Skip to main content

Leased-Access Rules Called Into Question

(Image credit: FCC)

The FCC in June 2019 signaled it was leaning toward eliminating the leased access rules as an infringement on cable operators’ First Amendment rights to choose the programming on their platforms. That came in this language from its Further Notice of Proposed Rulemaking.

The First Amendment. “The changes in the video marketplace … call into question whether our leased access rules are consistent with the First Amendment. Specifically, while the leased access rules were originally justified as safeguarding competition and diversity in the face of cable operators’ monopoly power, the growth in available platforms to distribute programming seems to have eroded this justification.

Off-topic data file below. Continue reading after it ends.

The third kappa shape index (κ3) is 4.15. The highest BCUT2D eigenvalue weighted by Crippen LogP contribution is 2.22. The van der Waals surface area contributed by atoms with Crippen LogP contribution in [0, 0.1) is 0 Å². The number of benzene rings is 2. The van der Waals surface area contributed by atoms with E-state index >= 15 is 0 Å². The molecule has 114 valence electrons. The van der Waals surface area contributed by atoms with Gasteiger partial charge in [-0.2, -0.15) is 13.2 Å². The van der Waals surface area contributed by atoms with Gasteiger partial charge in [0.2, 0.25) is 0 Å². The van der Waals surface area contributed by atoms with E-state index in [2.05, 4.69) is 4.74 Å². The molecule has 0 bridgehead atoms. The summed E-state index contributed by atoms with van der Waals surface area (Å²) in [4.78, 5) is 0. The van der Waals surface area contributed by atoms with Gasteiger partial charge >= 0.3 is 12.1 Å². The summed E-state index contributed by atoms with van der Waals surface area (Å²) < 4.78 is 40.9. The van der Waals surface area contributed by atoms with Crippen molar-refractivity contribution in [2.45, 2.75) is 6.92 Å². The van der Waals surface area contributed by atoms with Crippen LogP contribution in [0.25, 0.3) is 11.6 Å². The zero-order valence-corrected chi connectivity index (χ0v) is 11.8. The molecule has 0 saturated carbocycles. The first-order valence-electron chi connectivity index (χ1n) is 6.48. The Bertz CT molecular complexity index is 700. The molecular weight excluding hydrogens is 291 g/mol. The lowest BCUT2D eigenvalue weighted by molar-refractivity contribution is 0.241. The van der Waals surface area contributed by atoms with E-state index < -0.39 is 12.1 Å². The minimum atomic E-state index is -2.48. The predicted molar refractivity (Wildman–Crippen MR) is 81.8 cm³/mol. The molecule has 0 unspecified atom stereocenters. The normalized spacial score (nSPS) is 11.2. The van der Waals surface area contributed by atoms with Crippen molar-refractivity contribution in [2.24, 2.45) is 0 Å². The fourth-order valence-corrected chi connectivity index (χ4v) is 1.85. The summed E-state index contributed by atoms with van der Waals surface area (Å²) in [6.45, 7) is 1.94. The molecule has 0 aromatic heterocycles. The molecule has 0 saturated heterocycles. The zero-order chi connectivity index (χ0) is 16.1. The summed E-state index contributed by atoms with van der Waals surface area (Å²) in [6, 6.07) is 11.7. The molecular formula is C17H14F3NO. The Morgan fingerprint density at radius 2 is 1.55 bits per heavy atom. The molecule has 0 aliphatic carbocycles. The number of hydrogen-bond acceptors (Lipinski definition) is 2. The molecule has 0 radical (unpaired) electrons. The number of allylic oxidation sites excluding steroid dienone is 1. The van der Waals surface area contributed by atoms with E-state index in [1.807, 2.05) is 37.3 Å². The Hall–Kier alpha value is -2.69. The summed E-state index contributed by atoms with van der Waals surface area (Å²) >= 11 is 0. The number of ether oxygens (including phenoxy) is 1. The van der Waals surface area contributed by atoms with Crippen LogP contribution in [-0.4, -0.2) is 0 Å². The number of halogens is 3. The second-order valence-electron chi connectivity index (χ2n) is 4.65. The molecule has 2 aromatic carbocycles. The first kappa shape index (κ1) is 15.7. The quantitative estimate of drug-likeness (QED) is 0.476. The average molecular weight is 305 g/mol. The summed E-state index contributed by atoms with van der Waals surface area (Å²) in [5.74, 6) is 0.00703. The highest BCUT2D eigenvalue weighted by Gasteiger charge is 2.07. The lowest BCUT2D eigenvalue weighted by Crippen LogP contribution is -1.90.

“We agree that dramatic changes in technology and the marketplace for the distribution of programming cast substantial doubt on the constitutional foundation for our leased access rules. We recognize that we rejected similar constitutional arguments in the 2008 Leased Access Order, which we vacate today. Our analysis has changed because the facts have changed.”

John Eggerton
John Eggerton

Contributing editor John Eggerton has been an editor and/or writer on media regulation, legislation and policy for over four decades, including covering the FCC, FTC, Congress, the major media trade associations, and the federal courts. In addition to Multichannel News and Broadcasting + Cable, his work has appeared in Radio World, TV Technology, TV Fax, This Week in Consumer Electronics, Variety and the Encyclopedia Britannica.